And you will have favourite characters, or more accurately, least favourite characters. I personally found Prudence, the owner of Woefield Farm thanks to an inheritance, to be unappealing. She wasn’t a horrible person by any means, but her stubborn allegiance to alternative medicines really irked me. This is no doubt a personal bias and I recognize that. Other readers will see her as a hero while still others will just find her kindhearted and her medical plight humorous. I just found her annoying and mostly inconsequential for large portions of the book.
On the other hand, Seth and Earl were the comedic stars of Republic of Dirt. Seth, a young, heavy metal loving high school dropout and Earl, a cantankerous, elderly local provide most of the comedy. Both know how to turn a folksy phrase and provide wonderful commentary on the events occurring at Woefield Farm. Most of my audible laughs came courtesy of these two.
Sarah, the young focus of the book is also likable despite being yet another example of the popular “young but brilliant girl with a horrible family life” trope found in so many young adult books. I enjoyed this character but just didn’t find her terribly unique, though her love of chicken husbandry sure had me chuckling thanks to a certain aunt of mine who I suspect is Sarah’s future self.
There is one issue I must chastise because hey, who among us is tired of political correctness, really. That is the subplot involving Seth and a former school drama teacher. These two had an inappropriate relationship when Seth was in school that led to him dropping out and becoming an alcoholic. In Republic of Dirt, the drama teacher returns and attempts to lure Seth back into a relationship that will finally come to sexual fruition. This scenario is used for comedy regularly throughout the book and ten years ago I’d probably have been laughing right along with it. Now, though, I can’t help but cringe knowing full well that if this was a young woman being pursued and assaulted by a male teacher, the comedy level would be nil. It’s the one double standard that persists and solely harms boys. We think a female teacher having sex with a male student as awesome, worthy of high fives for the boy, and in the case of Republic of Dirt, a source of endless comic fodder. I was a little surprised to see this theme play out in a novel up for a prestigious award, especially one written by a woman.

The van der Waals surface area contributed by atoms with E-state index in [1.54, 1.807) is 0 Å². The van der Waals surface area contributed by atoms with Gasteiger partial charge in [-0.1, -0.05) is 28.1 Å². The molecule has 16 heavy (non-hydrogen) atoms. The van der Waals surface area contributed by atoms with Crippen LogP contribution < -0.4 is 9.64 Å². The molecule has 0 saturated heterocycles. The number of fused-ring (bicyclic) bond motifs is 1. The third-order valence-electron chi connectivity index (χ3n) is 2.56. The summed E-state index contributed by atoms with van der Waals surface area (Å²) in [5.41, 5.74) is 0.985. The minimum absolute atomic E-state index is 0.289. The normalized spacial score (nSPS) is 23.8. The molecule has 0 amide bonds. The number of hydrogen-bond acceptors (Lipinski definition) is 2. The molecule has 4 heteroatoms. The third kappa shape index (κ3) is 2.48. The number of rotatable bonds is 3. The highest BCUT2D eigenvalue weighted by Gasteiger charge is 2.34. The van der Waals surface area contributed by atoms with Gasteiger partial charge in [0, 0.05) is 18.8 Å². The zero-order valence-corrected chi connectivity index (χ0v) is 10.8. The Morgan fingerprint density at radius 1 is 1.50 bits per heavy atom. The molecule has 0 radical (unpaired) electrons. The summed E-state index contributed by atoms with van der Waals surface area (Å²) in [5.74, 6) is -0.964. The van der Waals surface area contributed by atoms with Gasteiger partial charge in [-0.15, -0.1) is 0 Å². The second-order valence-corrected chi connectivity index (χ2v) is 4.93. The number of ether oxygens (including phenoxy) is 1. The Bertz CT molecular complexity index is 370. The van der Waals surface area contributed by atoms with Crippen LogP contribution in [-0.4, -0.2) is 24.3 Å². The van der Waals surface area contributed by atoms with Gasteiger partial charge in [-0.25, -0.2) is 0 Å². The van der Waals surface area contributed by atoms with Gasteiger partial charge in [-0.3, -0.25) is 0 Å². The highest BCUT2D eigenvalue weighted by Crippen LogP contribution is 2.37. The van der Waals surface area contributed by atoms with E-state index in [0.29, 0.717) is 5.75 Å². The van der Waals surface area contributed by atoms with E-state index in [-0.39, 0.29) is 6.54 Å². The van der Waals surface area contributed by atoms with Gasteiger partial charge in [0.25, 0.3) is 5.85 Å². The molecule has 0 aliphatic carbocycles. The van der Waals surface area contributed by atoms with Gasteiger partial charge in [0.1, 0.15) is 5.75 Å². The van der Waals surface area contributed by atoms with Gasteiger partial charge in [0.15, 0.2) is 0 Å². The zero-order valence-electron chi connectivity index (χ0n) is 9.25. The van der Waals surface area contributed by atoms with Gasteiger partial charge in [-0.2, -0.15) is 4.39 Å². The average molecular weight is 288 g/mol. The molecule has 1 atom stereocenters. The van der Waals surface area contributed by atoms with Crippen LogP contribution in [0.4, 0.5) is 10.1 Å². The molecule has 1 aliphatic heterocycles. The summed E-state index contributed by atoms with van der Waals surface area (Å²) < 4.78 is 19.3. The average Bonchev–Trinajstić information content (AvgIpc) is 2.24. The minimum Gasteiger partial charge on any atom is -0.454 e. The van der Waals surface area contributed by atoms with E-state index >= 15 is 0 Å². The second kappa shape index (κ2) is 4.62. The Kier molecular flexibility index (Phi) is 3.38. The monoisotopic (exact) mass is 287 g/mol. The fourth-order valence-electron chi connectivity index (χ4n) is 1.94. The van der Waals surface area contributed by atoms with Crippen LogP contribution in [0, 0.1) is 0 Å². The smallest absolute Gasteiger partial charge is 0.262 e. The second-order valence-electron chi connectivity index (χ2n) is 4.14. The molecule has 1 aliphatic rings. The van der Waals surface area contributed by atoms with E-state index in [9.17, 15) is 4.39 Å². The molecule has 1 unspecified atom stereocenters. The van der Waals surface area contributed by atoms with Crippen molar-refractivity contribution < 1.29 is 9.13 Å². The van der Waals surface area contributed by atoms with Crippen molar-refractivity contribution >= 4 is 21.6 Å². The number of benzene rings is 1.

Okay, I’ll come down off my high horse now, or is that high mule to be book appropriate. Ultimately I enjoyed Republic of Dirt but I didn’t love it. It is most definitely funny and I laughed out loud a few times which is rewarding and a pretty reliable indicator of a book being good. That being said, there was a significant lull in the middle of this book that left me kind of bored. I think it could have been edited down a bit rather than continually emphasizing that Prudence wasn’t her usual self due to illness and Seth and Earl were worried and unsure of what to do without her guidance.
I recommend Republic of Dirt though I only give it 3.5 Baby Dill Pickles out of 5. I suspect my rating might have been higher had I read The Woefield Poultry Collective first and had some background to these characters and their plight. This is now on my To Do list.
Still, I’d have to knock the rating down for that ill-advised teacher-student sex subplot which just shouldn’t be “funny” anymore. There may be some unpleasantness in this book such as Sarah’s parents, but the book is otherwise lighthearted and family friendly, shall we say. Had it established itself as a biting satire with dark humour I’d have been more forgiving, but Republic of Dirt is certainly not that. Otherwise, it’s a worthwhile read.